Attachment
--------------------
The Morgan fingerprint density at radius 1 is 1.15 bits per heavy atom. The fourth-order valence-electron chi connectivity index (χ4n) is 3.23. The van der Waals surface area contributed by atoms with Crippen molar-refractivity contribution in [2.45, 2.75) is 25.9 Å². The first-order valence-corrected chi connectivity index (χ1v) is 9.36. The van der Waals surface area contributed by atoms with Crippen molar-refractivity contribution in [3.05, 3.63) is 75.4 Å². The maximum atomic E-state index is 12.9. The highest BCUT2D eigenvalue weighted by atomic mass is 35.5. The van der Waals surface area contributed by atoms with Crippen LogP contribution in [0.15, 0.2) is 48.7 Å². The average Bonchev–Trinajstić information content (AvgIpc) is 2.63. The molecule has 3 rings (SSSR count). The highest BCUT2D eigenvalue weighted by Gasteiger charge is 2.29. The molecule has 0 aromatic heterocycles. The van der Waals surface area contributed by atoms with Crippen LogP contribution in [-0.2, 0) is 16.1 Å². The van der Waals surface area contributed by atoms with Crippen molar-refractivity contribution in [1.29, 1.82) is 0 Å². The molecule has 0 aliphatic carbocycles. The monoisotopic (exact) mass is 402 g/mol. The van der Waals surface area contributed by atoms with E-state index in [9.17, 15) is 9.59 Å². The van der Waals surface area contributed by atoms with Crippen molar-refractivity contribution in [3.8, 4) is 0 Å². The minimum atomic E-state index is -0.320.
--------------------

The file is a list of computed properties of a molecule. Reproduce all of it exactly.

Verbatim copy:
The Morgan fingerprint density at radius 1 is 1.15 bits per heavy atom. The fourth-order valence-electron chi connectivity index (χ4n) is 3.23. The van der Waals surface area contributed by atoms with Crippen molar-refractivity contribution in [2.45, 2.75) is 25.9 Å². The first-order valence-corrected chi connectivity index (χ1v) is 9.36. The van der Waals surface area contributed by atoms with Crippen molar-refractivity contribution in [3.05, 3.63) is 75.4 Å². The maximum atomic E-state index is 12.9. The highest BCUT2D eigenvalue weighted by atomic mass is 35.5. The van der Waals surface area contributed by atoms with Crippen LogP contribution in [0.15, 0.2) is 48.7 Å². The average Bonchev–Trinajstić information content (AvgIpc) is 2.63. The molecule has 3 rings (SSSR count). The highest BCUT2D eigenvalue weighted by Gasteiger charge is 2.29. The molecule has 0 aromatic heterocycles. The van der Waals surface area contributed by atoms with Crippen LogP contribution in [-0.2, 0) is 16.1 Å². The van der Waals surface area contributed by atoms with Crippen molar-refractivity contribution in [1.29, 1.82) is 0 Å². The molecule has 0 aliphatic carbocycles. The monoisotopic (exact) mass is 402 g/mol. The van der Waals surface area contributed by atoms with E-state index in [9.17, 15) is 9.59 Å². The van der Waals surface area contributed by atoms with Crippen molar-refractivity contribution in [3.8, 4) is 0 Å². The minimum atomic E-state index is -0.320.